Commissioners will get “one bite at this apple,” Commissioner Gunnar Malm said, and said he couldn’t feel comfortable voting for something where there’s no lease spelling out a specific location yet, and there hasn’t been a public process to gather community input on the impact the specific location might have on surrounding residents.
“Because of how the gaming commission rules are set up, we don’t get to see this again,” Malm said, and a recent court case in Campbell County suggests county commissioners might have very limited options to address future problems once they’ve given that initial thumbs up.
There were also questions as the meeting progressed about whether approving the Thunder Plains proposal would block the Cheyenne Frontier Days proposal.
Generally, such conflicts are handled through a memorandum of understanding, an industry expert told Cowboy State Daily, so approval of the Thunder Plains project won’t necessarily block horse racing at CFD.
Not Picking Winners And Losers
Commissioner Buck Holmes wondered whether approving the Thunder Plains proposal would be tantamount to blocking the Cheyenne Frontier Days proposal, and said he didn’t feel comfortable choosing winners and losers.
That wasn’t a question that county attorney Mark Voss said he could answer on the spot.
Commissioner Malm, meanwhile, said there’s a key difference between the two proposals.
“We’ve already approved these folks (Thunder Plains) as an operator,” Malm said. “The other folks we haven’t approved as an operator. (Thunder Plains) is here for the next step, which we would never get with the first operator because it’s in the city of Cheyenne. So, they’re to the next phase. They’re saying we’re ready go to go. They’re presenting us with a site plan.”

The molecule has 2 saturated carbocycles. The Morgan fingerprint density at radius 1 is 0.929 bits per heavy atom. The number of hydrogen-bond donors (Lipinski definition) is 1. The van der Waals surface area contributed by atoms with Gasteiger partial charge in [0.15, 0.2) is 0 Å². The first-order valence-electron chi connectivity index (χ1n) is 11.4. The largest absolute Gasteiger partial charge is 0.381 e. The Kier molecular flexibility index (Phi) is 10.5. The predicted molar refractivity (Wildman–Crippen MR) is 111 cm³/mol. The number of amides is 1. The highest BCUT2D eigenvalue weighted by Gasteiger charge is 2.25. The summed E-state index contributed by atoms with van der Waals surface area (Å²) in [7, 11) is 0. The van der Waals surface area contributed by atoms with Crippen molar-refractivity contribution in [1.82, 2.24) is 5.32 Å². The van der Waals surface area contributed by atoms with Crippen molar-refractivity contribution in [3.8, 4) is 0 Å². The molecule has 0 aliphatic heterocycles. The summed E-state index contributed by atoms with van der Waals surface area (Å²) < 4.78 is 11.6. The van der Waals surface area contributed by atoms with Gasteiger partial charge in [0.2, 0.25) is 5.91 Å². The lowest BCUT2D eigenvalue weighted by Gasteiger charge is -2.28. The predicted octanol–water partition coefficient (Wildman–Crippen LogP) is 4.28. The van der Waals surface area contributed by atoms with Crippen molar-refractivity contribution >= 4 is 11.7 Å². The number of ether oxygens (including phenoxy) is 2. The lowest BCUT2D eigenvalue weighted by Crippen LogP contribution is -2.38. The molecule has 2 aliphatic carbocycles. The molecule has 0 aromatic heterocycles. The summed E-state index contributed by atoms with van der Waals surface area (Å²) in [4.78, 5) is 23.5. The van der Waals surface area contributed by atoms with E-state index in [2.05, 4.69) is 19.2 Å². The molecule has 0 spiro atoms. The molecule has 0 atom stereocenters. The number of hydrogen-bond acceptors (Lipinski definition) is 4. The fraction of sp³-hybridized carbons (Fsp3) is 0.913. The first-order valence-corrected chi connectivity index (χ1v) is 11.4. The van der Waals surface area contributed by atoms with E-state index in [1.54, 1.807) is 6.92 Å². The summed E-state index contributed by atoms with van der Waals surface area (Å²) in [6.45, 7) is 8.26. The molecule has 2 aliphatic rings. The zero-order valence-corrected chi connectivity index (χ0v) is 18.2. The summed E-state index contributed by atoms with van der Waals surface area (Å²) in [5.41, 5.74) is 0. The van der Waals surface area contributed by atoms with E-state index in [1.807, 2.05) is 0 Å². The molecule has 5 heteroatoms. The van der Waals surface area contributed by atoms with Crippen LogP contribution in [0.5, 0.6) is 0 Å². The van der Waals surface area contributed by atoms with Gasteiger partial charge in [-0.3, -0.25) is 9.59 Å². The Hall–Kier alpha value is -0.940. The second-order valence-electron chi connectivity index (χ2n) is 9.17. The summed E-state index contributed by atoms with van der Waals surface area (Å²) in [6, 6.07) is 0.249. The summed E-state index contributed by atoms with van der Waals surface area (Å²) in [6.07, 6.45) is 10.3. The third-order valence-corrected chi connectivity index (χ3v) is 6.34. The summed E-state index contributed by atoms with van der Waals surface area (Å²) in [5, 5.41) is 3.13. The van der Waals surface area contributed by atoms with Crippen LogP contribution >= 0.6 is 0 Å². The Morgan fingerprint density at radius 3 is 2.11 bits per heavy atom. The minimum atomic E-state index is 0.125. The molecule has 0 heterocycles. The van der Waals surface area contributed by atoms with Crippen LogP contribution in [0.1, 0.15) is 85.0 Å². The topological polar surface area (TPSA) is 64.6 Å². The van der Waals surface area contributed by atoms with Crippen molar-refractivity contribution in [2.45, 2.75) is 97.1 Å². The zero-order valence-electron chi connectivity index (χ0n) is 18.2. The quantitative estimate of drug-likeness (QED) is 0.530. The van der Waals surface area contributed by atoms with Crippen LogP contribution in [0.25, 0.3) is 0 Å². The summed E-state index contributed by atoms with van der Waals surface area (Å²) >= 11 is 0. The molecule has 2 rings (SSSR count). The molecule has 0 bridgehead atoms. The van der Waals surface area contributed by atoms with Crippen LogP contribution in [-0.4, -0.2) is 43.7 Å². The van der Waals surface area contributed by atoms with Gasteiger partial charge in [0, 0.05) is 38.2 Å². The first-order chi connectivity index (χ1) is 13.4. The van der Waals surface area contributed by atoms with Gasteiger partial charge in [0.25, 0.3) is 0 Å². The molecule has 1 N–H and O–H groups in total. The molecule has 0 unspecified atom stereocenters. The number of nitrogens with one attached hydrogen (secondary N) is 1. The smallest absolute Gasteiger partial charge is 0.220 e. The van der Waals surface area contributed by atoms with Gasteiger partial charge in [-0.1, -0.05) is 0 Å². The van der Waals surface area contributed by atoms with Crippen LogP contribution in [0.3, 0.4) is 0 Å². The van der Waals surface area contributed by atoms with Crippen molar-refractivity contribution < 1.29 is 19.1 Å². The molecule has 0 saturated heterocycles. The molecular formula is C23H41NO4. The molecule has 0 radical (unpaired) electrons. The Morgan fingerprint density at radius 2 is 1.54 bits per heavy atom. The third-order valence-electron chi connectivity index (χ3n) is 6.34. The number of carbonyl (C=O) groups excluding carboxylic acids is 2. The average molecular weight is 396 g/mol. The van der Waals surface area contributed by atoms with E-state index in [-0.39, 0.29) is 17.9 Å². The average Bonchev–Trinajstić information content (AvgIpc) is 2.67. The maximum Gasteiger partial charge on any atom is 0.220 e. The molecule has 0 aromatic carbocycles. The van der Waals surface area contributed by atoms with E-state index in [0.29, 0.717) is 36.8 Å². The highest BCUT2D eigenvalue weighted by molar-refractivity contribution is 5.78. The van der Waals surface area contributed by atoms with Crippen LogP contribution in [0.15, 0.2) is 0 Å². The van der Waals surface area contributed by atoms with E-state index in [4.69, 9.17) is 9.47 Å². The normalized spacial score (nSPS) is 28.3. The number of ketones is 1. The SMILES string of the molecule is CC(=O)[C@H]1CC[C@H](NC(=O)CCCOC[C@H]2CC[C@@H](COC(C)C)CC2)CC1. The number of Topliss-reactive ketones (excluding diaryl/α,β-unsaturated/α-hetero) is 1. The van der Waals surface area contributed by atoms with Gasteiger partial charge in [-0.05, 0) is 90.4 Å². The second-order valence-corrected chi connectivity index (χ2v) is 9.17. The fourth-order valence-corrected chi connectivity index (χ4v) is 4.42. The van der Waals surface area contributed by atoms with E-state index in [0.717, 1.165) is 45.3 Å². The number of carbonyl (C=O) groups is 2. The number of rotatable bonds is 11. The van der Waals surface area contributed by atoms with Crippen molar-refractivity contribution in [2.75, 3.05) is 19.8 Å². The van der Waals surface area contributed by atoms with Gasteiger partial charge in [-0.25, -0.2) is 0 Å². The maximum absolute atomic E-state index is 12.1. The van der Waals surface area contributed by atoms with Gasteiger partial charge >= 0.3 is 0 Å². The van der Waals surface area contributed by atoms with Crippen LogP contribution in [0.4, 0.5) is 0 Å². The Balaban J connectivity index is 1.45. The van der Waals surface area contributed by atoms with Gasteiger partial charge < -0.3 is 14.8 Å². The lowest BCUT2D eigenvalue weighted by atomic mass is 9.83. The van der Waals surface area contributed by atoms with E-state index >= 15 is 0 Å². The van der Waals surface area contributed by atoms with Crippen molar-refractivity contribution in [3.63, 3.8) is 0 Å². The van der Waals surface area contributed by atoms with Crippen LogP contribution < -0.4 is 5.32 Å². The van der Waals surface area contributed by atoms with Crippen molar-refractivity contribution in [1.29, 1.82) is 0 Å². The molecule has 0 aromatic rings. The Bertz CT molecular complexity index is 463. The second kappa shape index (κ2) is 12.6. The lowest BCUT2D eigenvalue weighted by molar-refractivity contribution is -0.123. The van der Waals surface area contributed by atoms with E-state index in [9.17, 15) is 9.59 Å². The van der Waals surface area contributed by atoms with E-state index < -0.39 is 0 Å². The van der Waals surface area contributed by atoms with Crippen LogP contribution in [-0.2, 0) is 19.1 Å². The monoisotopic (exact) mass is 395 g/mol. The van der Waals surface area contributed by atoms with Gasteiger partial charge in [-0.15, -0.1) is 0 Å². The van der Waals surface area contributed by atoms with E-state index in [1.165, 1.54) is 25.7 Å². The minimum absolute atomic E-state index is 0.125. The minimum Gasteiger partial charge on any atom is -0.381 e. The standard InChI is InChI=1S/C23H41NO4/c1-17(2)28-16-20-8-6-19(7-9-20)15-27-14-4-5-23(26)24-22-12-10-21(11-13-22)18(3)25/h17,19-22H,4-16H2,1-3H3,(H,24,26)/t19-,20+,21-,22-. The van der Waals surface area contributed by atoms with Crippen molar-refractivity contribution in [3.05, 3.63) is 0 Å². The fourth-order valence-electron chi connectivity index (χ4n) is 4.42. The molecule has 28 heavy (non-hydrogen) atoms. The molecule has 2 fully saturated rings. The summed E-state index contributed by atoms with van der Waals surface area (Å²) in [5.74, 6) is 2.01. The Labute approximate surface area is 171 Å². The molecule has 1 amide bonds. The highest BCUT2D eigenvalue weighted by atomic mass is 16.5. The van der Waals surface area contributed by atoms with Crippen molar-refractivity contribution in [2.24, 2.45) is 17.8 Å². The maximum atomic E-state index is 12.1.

That means it’s not commissioners picking winners or losers.
“That’s why I feel comfortable moving forward,” he said. “It’s not an either or, it’s two different periods of time in the process.”
Commissioners ultimately approved the project unanimously, with a few additional conditions. Parking areas for the horse trailers are to be graveled, and Road 140 to the park entrance is to be paved within a year of the track’s completion. Applicant is also to screen the border of the property, to protect the view shed of neighbors to the south.
Staff conditions, meanwhile, included a traffic study/drainage memo and any improvements deemed necessary as a result prior to issuing a certificate of completion.
More About Thunder Plains
The proposed track would be on a 312-acre complex just north of the Hillsdale exit, 10 miles east of Cheyenne. The proposed development would include not just an equestrian events center, but also entertainment and a sports park.
Their proposal is for a 1.5 mile-long track which, if realized, would be the first full-size racetrack in Wyoming. It will be designed and engineered with the most up-to-date nationally accepted racetrack specifications, according to the proposal presented to Laramie County Commissioners.
The idea is to create an attraction that’s a destination in and of itself.
Jeremy Manley, with Wyoming State Engineers Office, told commissioners the area proposed for the equestrian and sports park is in a groundwater control area of Laramie County. He urged the applicants and commissioners to talk with his office about what can and cannot be allowed on the property before moving forward with any actual work.
“We don’t have a full understanding of what the proposed water use will be,” he said. “I encourage the proponents and I encourage the commissioner to discuss with our office what the plans are. I can assure you the water for a waterpark, probably not going to happen.”
Renée Jean can be reached at Renee@CowboyStateDaily.com.